Starving, confused, restless and moving outside their usual territories searching for food and water, competition intense for the limited food sources, fighting and cowering, it is a cocktail of primal fear and basic instinct – a struggle for survival.
Blue Cross of India – for 56 years the voice for the voiceless – a household name in Chennai, amongst the oldest and arguably the largest and most well known animal welfare organisation in the country stepped in to reverse the tide the very next day of the lockdown. Our day now starts the previous day – with processed food in short supply,  our kitchen now runs continuously to cook as many batches of meals as possible, load up and leave early to feed the street animals. The sweltering heat does not help either. Short of manpower, and running to full capacity, we are now seeking help from leading hotels in Chennai to help us increase cooking capacity to feed more and more everyday.
This back-end team has creatively mobilised grains and ingredients and arranged in-house and outside cooking, thus reducing the dependence on things not in our control – the presently gridlocked supply chain of processed animal foods.
In The Trenches:
The bravehearts of our out-door team drive to and walk the streets of Chennai not only feeding but also distributing food to community feeders. Our own team of feeders that include volunteers like Neelagandan (featured in this news article) go into non-residential areas like the marina, industrial estates and gated office complexes while other teams fan out to distribute to a network of community feeders (what we now call ‘the last mile’) who have been enlisted primarily from our volunteer pool and expanded to different corners of Chennai through community engagement. All this in a matter of a few days since the lockdown came into effect.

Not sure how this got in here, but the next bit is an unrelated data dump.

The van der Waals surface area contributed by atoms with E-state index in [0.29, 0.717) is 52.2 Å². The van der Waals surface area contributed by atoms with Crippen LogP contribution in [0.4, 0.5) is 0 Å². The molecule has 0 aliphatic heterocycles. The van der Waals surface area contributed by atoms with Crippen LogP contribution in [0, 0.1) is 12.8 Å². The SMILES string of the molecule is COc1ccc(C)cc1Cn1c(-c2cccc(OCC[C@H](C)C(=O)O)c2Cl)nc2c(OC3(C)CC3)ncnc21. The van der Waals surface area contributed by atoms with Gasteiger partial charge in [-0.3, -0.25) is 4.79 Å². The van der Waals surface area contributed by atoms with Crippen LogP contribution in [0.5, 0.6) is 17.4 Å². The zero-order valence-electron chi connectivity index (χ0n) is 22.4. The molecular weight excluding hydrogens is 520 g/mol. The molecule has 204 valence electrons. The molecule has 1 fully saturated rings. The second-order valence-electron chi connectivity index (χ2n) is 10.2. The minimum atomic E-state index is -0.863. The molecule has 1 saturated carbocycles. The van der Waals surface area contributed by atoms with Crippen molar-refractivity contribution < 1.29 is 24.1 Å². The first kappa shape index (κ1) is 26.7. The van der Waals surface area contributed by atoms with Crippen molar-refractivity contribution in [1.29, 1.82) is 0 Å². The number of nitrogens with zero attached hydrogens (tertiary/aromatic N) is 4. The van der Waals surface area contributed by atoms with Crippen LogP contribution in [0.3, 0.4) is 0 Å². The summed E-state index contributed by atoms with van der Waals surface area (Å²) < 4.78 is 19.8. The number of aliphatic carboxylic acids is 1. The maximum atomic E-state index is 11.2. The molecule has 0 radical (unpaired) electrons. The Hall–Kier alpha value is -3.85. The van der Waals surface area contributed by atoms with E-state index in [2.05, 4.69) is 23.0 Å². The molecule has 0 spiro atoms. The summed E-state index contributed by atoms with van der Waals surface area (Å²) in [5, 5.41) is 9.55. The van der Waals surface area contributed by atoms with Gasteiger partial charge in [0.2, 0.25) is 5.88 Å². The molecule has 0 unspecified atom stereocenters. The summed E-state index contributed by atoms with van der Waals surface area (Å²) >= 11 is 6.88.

We are now “all hands on deck” with every available resource going into dealing with this emergency. All this while still continuing to rescue seriously distressed animals, providing medical care for hundreds of in-patient animals and keeping the over 2,000 animals in our three locations fed and cared for..
The use of our cash reserves and resources towards the un-budgeted street feeding program combined with reduced personnel has severely impacted us. On top of this the lockdown necessitated the complete stoppage of ‘Out Patient’ consultation and the ABC programmes that were providing a steady stream of donations.
The combined result of all these has quickly eroded up the limited reserves in BCI and severely impacted our working capital for running the shelter in the medium to long term.
Why should you donate to us when there are so many others asking?
Short answer – because of how efficiently your money would be put to work for basic sustenance of street animals.
Long answer –
A. Because we are creative and frugal in how we are feeding the street animals, not depending on easy solutions like processed food that are more expensive and scarce.
B. Because much of our work is done by a group of professionals who donate their time and effort on a purely voluntary basis to ensure donations are not eroded by administrative expenses.
C. Because the Blue Cross of India is the only animal welfare organisation which has been audited by GuideStar and awarded the GuideStar Platinum level certification for transparency.